Even as colonial government fostered corrupt behavior, the system placed great weight on non-interference in local culture, which precluded disciplining or deposing officials for policy differences. The result was to make charges of corruption one of the few effective disciplinary mechanisms upon officials, and corruption accusations thus became politicized. Corrupt actions were omnipresent, but corruption erupted into public notice and exacted consequences more rarely. Much changed in the years between early colonialism and the end of the First Republic in 1966. Indigenous “traditional rulers” gave way to politicians elected to office. Government administrations became more bureaucratized. The economy monetized and restructured around the centralized export of a relatively few primary products. At the same time, political authority remained marked by personal expenditure, and power was linked to having resources that could be granted to one’s followers. The incentives for corruption persisted, as did its omnipresence, as did the utility of corruption-accusations as a form of politics.
The Cultural Meaning of Corruption
Ugochukwu Ezeh provides an insight of great value by pointing out the role securitization has played in structuring anti-corruption initiatives. Equally important is his underlining the paradigm’s disingenuousness. Even if corruption contributes to people’s daily insecurity, the crackdowns possible through anti-corruption campaigns would do little to get at the underlying problem. Since democracy did not cause corruption, eating away at democracy is unlike to cure it. At the same time, this insight has its limits. A wider historical perceptive provides critical caveats. First, even though actors use the term “corruption” as if it has a clear referent, corruption cannot be considered a straightforward, universal malady analogous to an objective act like homicide, or a dysfunction analogous to an objective disease like measles. Corruption is not like that. It is murky, a charge that is often contested. Obviously, bribes are demanded, money diverted, decisions made improperly. But as the sociologist Peter Ekeh has influentially argued, different moral codes can and do co-exist, operating in tandem. In a context like Nigeria, where accusations of corruption are an integral part of politics, this creates an almost insurmountable tangle of ambiguities. Corruption does not just persist despite efforts to contain it; corruption takes on meaning through long-term and historically located efforts to eliminate it. Corruption cannot be disentangled from anti-corruption, which cannot be disentangled from the social, cultural, and historical contexts in which it occurs. A better analogy for corruption would be pornography—which is both instantly recognizable and socially located, contingent. Securitization has been an important tool structuring recent forms of anti-corruption. The problem, however, is not to find the best way of combatting it. Even though corruption is contributing to Nigeria’s wide panoply of troubles, it is symptom much more than cause. When the coup plotters killed Nigeria’s prime minister and the head of his political party, along with the federal minister of finance and a political ally who headed the Western Region, all in the name of ending corruption, that was only part of the story. There are ethnic and political stories one can tell about that coup, and stories that center on politics within the armed forces.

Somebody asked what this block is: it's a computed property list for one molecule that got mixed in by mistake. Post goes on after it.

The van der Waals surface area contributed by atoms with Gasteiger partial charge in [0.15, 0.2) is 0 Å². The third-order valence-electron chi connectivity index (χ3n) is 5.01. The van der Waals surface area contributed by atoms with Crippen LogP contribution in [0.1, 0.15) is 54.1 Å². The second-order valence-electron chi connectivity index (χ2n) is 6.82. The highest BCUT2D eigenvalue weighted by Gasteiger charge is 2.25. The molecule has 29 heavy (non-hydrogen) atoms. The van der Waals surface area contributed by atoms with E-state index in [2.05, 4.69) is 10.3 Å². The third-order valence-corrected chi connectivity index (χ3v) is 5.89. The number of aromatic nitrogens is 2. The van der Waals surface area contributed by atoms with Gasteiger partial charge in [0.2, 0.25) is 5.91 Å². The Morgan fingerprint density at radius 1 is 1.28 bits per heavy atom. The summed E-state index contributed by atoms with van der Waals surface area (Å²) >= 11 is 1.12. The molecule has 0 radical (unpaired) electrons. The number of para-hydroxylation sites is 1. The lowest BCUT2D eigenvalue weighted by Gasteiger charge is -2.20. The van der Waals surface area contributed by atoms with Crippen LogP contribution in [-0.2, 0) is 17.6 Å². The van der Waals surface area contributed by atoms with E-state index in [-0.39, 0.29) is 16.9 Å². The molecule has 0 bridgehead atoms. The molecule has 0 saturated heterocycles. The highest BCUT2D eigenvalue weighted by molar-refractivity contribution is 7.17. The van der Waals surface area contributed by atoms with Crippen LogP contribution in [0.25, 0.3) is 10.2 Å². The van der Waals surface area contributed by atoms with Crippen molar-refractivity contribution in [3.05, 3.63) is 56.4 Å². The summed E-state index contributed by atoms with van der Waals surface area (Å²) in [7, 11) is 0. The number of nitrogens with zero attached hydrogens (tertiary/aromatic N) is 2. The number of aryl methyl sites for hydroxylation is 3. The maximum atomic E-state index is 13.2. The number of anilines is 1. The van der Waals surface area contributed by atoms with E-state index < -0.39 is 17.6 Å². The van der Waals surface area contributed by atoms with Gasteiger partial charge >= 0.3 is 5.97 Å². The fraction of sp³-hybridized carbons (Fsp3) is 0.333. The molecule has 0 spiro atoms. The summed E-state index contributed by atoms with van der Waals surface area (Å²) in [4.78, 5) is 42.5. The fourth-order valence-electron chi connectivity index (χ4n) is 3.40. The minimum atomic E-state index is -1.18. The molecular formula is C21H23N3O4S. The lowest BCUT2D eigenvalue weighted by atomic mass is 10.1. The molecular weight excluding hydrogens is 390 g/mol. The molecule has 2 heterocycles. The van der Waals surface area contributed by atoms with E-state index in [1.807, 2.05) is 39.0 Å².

Corruption, Democracy, and History
More recent political history does not demonstrate that corruption arises from civilian governance, nor that military rule combats it. The military regime that took power six months after the January coup was itself deposed in 1975 having lost considerable legitimacy after a series of corrupt procurement contracts diverted half the world’s cement supply to the Port of Lagos, clogging it for a year. The rabidly disciplinary regime of General Muhammadu Buhari, which among other adventures declared war on women for their criminal behavior, was very delicate in prosecuting many of the officials of the Second Republic despite almost slapstick corruption. The leaders of subsequent military regimes became famous for their self-enrichment. The question to be asked is not how one can wipe out corruption, or whether democracy is an appropriate form of government for Nigeria. The question to be asked is how politics and the economy can be structured so as to bring the incentives for political consensus and success into alignment with the requirements for rational policymaking and superintending the Nigerian economy. To put it another way, the problem is not so much that corruption has been securitized. The problem is that anti-corruption is always partial and episodic, and that it is a political weapon. To the extent that corruption remains a political necessity, that problem will be insoluble.